Shanahan: this season worse than '99 because this team is better Print
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Wednesday, 26 December 2007 12:45
NFL Headline News

 ENGLEWOOD, Colo. (AP) -Mike Shanahan 's offensive genius and defensive shuffling didn't pay their usual dividends in Denver this season.
The Broncos (6-9), who retooled last spring with designs on contending for a Super Bowl, are wrapping up their first losing season since 1999, when John Elway retired after consecutive championships and Terrell Davis suffered a devastating knee injury.
``Oh, it's the hardest season I've had since I've been coaching, there's no question about that,'' Shanahan said Wednesday as the Broncos began preparing for their season finale against Minnesota.
What makes this harder than eight years ago, when the two-time defending Super Bowl champs went 6-10 in Shanahan's only other losing season during his 13-year tenure?
``Because we're a better football team this year than we were in '99,'' Shanahan said.
They sure didn't show it, and now all they have to play for Sunday is pride.
The Vikings (8-7) are one of three NFC teams fighting for a wild-card berth, but the Broncos cringe at the notion they're playing the spoiler, a role the San Francisco 49ers embraced in last year's season finale when they denied Denver a trip to the playoffs.
``I don't approach it that way,'' receiver Brandon Marshall said. ``When you think about getting the chance to mess up the playoffs for someone else it means you are a loser. I'm not a loser. I never look forward to that kind of game.
``We want to end the year on a good note. I want to win every game. I want to win this one. I want to have some momentum to take into next season.''
Safety John Lynch said the motivation is never about denying the opponent anything other than victory.
``We are professionals. We get an opportunity to play in an NFL football game. I think any time you have that opportunity you owe it to yourself, you owe it to your organization, you owe it to the people paying money to watch you play to go play as hard as you can and I think as a matter of pride and then also building for the future,'' Lynch said.
``Sometimes you can discount a game like this as a throwaway game. But you never know when that journey is going to start and any game can be that turnaround game. And then Coach Shanahan has stated it very clear that guys are playing for their jobs here. So if all those other things don't motivate you, that should motivate you.''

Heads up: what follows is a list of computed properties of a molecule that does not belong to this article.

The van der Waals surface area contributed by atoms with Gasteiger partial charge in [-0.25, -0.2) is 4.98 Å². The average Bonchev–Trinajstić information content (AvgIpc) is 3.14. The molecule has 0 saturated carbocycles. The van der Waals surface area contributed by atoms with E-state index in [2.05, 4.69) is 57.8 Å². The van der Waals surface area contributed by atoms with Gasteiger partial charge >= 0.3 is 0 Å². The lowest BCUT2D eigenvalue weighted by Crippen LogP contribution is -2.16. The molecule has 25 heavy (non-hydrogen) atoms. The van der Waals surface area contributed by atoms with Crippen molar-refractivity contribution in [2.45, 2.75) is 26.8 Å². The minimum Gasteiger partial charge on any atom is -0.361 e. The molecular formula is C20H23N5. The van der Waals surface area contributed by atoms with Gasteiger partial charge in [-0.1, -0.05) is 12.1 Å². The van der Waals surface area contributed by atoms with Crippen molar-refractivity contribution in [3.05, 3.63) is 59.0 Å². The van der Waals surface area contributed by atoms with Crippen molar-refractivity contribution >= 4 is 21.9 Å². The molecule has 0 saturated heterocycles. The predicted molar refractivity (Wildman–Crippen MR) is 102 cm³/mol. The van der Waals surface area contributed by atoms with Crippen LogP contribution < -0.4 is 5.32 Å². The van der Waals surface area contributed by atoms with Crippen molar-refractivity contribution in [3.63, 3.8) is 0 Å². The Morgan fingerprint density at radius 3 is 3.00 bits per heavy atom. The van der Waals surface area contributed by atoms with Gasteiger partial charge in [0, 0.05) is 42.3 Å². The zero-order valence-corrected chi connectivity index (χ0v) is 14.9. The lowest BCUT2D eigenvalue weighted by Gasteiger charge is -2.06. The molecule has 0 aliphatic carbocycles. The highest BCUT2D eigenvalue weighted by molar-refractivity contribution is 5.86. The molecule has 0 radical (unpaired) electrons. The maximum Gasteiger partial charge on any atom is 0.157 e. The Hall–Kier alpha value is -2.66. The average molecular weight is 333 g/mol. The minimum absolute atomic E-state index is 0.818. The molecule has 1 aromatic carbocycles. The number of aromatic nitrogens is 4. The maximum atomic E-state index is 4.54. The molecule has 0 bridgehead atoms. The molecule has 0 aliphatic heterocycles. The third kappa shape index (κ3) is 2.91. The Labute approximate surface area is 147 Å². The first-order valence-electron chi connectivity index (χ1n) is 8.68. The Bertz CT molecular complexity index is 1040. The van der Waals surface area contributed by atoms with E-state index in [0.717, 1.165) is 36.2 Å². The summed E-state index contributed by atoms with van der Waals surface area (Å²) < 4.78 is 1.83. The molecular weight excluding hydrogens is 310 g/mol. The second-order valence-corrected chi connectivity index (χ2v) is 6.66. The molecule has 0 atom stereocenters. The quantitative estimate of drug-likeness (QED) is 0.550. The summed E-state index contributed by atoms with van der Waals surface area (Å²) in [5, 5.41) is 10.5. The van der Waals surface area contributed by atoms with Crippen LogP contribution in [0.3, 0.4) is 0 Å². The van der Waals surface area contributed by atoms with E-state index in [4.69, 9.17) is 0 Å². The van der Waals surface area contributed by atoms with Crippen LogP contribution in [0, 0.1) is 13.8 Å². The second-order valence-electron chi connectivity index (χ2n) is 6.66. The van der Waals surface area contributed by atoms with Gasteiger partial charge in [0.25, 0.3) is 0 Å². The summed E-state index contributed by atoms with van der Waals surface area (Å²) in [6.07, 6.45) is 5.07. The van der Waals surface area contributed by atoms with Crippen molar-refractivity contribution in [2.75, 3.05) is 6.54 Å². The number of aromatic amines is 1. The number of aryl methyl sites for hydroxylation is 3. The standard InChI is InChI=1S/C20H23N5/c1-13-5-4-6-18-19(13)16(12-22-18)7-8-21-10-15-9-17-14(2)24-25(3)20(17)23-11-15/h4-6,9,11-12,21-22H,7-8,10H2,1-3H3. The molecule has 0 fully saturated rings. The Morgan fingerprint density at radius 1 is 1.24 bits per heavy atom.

This is what it's come down to for Denver, which started out with high hopes and a 2-0 record behind Javon Walker's two 100-yard games.
Since then, Walker has had one knee surgery, missed two months and caught just five passes.
The key offseason offensive addition, tailback Travis Henry, also has been a disappointment. He's been banged up and has spent much of the season - successfully - fighting the NFL over a yearlong suspension for a failed drug test.
Denver's run game was also affected by the season-ending injuries of linemen Ben Hamilton and Tom Nalen as well as trips to injured reserve by tight ends Stephen Alexander and Nate Jackson. Rod Smith was unable to return from offseason hip surgery.
Quarterback Jay Cutler had an up-and-down second season, admittedly wearing out toward the end, but he had a reliable receiver in Marshall, who has 92 catches.
The Broncos' real troubles have come on defense, where they lost top draft pick Jarvis Moss to a leg injury midway through the season and where the revolving door of linemen began spinning in training camp when Ebenezer Ekuban was hurt, Gerard Warren was traded and Kenard Lang was waived.
Aging safeties Lynch and Nick Ferguson have had tough, injury-marred seasons, Ferguson losing his starting job and Lynch pondering whether to retire or return for a 16th NFL season in 2008.
Even Champ Bailey failed to meet his high standards even though he earned his annual trip to the Pro Bowl.
The Broncos also have had their troubles on special teams despite the ballyhooed arrival of coach Scott O'Brien. Punter Todd Sauerbrun was waived for off-field misbehavior and replacement Paul Ernster was sent packing Wednesday after a pitiful performance that included a 17-yard punt Monday night at San Diego.
``Me,'' Shanahan cracked when asked who'd be doing the punting this week. ``I could average 30.''
Perhaps, but he's still bringing in a half dozen out-of-work punters for a look-see Thursday, hoping to sign one of them so Jason Elam won't have to work overtime Sunday.
 

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